Go walking and let all your senses take over!
By Leon van Wyk
There is something very special about experiencing wild Africa on foot. I would strongly urge all guests to join their guide on a bush walk. Bush walks vary hugely in terms of their pace and duration, depending on what people want to do. For the individual who enjoys a bit of exercise and the feeling of blood flowing through limbs, a good brisk walk for an hour or two is great. Going briskly, you can easily walk 5 kilometres (just over 3 miles) in an hour. For some, a gentle stroll for the same length of time might result in only 3 kilometres (just under 2 miles) being covered. Still others might need two hours to cover a single kilometre – not because they are unfit or slow, but because for them the purpose of the walk might be to have a much closer look at little plants, insects or animal tracks.
Just as every game drive is unique, so too should each walk be a completely individual experience, which will include a healthy blend of purposeful planning and open-eyed discovery. A guide who always points out the same termite mound, the same rhino rubbing post and the same buffalo skull from a 2-year old lion kill, is going to stagnate.
A walk does not always have to be seen as an activity to pass the time between breakfast and lunch, or to fill the gaps between game drives. It is an alternative form of safari experience, which can happen during a game drive or instead of a game drive. Flexibility is a key issue here. I always advise guests to wear comfortable walking shoes on a game drive, because there is a good chance that, during the drive, we will get off the vehicle and spend some time on foot.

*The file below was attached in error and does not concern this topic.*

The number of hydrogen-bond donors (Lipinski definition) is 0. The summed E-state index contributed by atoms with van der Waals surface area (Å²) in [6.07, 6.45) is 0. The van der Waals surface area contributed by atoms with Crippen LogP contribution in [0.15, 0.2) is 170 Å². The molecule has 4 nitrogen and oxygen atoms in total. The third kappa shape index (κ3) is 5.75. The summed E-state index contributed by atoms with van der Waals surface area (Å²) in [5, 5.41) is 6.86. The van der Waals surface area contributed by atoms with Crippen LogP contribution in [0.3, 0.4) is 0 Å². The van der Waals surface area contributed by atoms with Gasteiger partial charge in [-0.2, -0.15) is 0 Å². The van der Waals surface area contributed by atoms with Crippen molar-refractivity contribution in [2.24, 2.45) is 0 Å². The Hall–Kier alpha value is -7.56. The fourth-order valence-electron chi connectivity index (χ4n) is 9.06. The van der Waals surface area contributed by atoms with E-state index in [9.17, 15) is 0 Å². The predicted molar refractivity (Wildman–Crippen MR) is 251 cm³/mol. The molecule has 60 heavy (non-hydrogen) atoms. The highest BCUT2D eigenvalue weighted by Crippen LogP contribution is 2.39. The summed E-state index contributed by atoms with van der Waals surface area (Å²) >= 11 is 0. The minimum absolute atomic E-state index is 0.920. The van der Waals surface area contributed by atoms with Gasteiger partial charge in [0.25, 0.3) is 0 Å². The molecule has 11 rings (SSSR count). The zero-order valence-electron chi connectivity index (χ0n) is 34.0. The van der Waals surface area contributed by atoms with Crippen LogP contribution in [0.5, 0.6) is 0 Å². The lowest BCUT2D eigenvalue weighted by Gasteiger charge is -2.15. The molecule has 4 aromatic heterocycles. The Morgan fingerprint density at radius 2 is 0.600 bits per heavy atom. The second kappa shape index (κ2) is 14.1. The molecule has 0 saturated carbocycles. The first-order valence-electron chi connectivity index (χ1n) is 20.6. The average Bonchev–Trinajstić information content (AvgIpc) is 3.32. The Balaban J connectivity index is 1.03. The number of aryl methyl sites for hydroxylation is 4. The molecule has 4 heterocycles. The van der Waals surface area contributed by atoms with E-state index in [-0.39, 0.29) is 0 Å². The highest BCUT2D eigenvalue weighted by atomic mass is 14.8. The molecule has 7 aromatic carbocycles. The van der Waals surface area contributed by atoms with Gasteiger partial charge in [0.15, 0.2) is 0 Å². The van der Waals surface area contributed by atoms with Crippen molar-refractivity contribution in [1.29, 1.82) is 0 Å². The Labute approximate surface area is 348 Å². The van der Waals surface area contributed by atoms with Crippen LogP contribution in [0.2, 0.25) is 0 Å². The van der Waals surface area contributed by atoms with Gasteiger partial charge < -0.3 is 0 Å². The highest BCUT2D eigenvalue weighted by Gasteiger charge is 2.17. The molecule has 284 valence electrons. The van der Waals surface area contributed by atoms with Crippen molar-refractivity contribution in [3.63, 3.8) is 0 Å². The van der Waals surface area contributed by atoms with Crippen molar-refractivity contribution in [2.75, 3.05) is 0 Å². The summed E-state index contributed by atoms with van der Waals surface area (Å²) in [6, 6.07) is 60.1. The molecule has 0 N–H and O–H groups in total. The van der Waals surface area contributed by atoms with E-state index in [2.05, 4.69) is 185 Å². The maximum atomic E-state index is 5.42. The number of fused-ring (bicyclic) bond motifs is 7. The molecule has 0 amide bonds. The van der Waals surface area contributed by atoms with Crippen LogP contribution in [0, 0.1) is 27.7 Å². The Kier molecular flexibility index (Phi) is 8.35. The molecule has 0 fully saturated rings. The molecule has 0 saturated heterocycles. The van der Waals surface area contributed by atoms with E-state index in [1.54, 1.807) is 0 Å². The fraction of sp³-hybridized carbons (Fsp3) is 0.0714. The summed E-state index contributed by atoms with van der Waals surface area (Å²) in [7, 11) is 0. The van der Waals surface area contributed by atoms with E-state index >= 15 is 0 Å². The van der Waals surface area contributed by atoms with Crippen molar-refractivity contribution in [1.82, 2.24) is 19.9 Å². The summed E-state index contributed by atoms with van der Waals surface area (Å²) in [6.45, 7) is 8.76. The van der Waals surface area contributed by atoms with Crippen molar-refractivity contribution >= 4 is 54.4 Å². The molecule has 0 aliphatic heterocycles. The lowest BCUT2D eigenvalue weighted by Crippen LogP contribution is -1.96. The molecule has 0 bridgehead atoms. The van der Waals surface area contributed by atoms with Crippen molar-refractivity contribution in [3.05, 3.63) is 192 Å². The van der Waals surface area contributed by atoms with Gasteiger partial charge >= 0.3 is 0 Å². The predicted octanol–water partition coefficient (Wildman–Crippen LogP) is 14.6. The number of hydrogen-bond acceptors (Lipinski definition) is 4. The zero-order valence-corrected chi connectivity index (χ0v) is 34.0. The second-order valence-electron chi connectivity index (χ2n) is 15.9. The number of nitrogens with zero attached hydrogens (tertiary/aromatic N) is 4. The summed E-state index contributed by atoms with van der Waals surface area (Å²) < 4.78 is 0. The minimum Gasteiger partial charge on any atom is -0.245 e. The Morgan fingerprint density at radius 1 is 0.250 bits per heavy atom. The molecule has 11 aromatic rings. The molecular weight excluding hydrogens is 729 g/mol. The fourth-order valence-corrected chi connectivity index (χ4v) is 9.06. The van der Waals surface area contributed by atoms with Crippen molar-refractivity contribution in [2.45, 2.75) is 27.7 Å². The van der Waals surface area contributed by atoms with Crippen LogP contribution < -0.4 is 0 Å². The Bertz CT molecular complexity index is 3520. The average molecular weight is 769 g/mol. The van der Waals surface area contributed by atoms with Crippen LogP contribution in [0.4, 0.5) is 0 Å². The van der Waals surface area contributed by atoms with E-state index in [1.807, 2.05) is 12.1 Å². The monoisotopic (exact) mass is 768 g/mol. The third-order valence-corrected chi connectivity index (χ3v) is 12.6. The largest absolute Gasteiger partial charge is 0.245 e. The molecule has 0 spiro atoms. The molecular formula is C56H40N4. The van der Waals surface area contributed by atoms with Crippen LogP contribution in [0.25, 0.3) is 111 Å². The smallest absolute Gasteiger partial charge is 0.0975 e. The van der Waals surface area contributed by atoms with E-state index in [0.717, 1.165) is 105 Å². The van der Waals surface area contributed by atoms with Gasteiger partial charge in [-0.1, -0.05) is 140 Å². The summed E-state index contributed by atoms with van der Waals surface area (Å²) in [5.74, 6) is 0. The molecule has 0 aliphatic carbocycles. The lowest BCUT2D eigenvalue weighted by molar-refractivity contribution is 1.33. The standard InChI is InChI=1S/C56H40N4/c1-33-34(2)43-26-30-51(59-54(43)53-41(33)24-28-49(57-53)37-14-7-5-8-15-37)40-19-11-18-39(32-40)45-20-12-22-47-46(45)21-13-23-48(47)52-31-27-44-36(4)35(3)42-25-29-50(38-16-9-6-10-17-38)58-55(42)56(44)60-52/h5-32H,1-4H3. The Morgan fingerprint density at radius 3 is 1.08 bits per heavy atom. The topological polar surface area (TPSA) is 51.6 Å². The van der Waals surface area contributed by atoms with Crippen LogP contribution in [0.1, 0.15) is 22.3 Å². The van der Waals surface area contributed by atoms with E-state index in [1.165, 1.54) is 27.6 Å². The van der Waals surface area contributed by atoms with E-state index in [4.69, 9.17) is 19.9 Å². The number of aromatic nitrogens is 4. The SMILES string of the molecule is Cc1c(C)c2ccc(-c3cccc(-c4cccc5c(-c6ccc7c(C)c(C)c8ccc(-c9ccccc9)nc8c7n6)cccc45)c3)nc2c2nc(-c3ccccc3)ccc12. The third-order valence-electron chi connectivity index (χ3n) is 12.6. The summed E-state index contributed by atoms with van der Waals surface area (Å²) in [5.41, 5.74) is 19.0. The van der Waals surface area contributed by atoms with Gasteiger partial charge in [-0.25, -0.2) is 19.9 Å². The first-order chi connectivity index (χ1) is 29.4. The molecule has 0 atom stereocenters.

I am not for a moment suggesting that a game drive be sacrificed for a walk, or that we do away with game drives. However, I do feel quite strongly that not nearly enough people are deriving maximum enjoyment from their total safari experience, because not enough of them are participating in walking activities. With the right blend of people, a good bush walk in a game reserve presents a marvelous opportunity to get in touch with Nature, and to discover or rediscover a part of one’s soul that is often lost or forgotten in the rat race – whether that rat race is back in the business world of turning over money, or in the somewhat overrated pursuit of the so-called “Big Five” on a series of game drives.
Neither am I advocating that the “Big Five” are not important. Each one of these iconic mammal species is very special and can be thrilling to watch. In order to best watch them and photograph them at close quarters, there is no doubt that an open Land Rover / Land Cruiser presents the easiest opportunities. However, just imagine the thrill of viewing any or all of them on foot! On guided walks over the years, I have had multiple unexpected encounters of all of the Big Five, and have also conducted quiet, careful approaches to them on foot, to view them without them even realising we were there. Not wanting to tempt fate (and I am touching wood!), I have not once, in more than two decades of guiding, had an unpleasant encounter with a dangerous animal while I had guests with me. There have certainly been occasions where the adrenaline has flowed, but never have I come close to having to fire a shot.
A walk in an area where dangerous game abounds, does require all one’s senses to be alert and engaged, as they can play a key role in fore-warning one to the proximity of certain animal species, so that rather than stumbling into them, it is possible to predict their presence and be ready for the encounter or approach – or to avoid it if appropriate!